SOC 1 Compliance Boosts Startup Trust and Growth
Enterprise and consumer clients often require more reassurance that companies are doing their due diligence for financial integrity, customer data, privacy and security in today’s fiercely competitive market. Failing to adequately address these concerns could lead to inability to acquire new customers and even the churn and loss of existing clients.
Some compliance golden standards are more important than others, while many organizations learn too late that certain customers will only work with vendors and suppliers that adhere to specific compliance measures. System and Organization Control (SOC) reporting is a common must-have compliance that many customers will require. The good news is that adopting SOC can help bolster your customers’ trust in your organization’s internal controls and procedures.
Customer-Focused CIOs and CFOs see compliance as table stakes for establishing trust and driving growth.
What is SOC?
A System and Organization Control (SOC) report is the result of an audit of a company’s internal systems and procedures. The set of guidelines and standards examined by SOC audits are set by the American Institute of Certified Public Accounting (AICPA).
SOC 1, SOC 2 and SOC 3
There are three SOC reports: SOC 1, SOC 2 and SOC 3:
SOC 1 mostly covers the internal financial-reporting practices of a company.
SOC 2 helps to ensure non-financial security and trust compliance, including data security, privacy, and confidentiality.
SOC 3 covers the same areas of compliance as SOC 2, but the report is less detailed, less technical, and more suitable for general use.
There are also types of SOC reports: Both SOC 1 and SOC 2 have Type I and Type II reports, which have different requirements. A good way to think about the distinction is that SOC 1 and SOC 2 refer to different scopes (what is examined), while Type I and Type II for either report refer to different time frames over which the company is evaluated. It should be noted that the three reports are not inclusive — achieving SOC 2 compliance does not mean you are automatically SOC 1 compliant. SOC 3 compliance does not automatically guarantee SOC 1 and 2 compliance.
SOC vs. SOX
SOC 1 compliance is also distinct from SOX compliance. SOX refers to the Sarbanes-Oxley Act, a federal law that requires companies to follow certain financial-record keeping and reporting practices. While both SOC 1 and SOX compliance involves auditing internal financial controls,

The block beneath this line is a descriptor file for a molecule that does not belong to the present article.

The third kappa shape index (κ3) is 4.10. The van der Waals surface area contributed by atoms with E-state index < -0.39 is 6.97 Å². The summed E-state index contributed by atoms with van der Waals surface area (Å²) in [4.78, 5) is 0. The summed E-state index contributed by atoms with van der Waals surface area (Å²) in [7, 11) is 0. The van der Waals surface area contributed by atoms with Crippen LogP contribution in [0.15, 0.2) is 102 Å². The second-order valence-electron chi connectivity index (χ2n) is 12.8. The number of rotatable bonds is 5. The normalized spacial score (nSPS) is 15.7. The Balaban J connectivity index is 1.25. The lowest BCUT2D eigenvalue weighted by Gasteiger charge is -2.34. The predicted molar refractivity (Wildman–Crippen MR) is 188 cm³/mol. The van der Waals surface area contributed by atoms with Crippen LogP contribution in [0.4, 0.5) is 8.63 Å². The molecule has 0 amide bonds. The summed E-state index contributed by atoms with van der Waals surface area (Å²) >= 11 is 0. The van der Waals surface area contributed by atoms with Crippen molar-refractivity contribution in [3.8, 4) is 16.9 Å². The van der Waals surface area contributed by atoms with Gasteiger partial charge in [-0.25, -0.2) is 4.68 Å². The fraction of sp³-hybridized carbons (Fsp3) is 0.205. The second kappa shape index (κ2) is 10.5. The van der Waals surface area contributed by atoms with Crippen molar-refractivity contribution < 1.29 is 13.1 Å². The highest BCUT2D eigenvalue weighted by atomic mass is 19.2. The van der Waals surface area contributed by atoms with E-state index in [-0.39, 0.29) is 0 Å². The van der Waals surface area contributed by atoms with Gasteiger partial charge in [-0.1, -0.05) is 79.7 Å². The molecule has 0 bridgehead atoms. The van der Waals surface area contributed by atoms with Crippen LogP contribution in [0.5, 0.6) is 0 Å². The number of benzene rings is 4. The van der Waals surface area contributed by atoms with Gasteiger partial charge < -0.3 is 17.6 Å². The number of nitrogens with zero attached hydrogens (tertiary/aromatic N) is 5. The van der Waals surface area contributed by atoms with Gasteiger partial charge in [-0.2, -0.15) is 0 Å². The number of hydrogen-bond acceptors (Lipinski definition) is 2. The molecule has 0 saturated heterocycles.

- SOX is a federal regulation for public companies and provides for civil and criminal liabilities if procedures are not properly followed. SOX contains a number of regulations that prevent both public and private companies from impeding federal investigations, such as in cases of fraud.
- In contrast, SOC 1 audits are voluntary and smaller in scope — they satisfy some, but not all sections of a SOX compliance audit.
SOC 1 Fundamentals
For a company to undergo and pass a SOC 1 audit, the organization must declare its procedures for the internal control of financial reporting (ICFR) to an auditor, who is usually a licensed certified public accountant (CPA). The auditor then reviews them for appropriateness when considering the services the company offers. The two different types of SOC 1 audits have different reporting periods – SOC 1 Type I only relies on declared practices and their suitability for the company’s core business at an individual point in time. It does not conduct an audit over time, nor does it verify whether the company follows its own policies.
By contrast, a SOC 1 Type II audit verifies not only that the company’s declared practices are appropriate, but that the company follows its own procedures over a period of time (usually six to 12 months). This is where the thoroughness of the audit can drive value for businesses. The additional verification that your organization consistently and thoroughly implements SOC 1 Type I-compliant policies can boost customer trust by demonstrating rigor in internal procedures. SOC 1 audits can also help build investor and customer confidence by demonstrating that your leadership has a good understanding of the financial reporting requirements and risks, and is proactively working to mitigate those risks.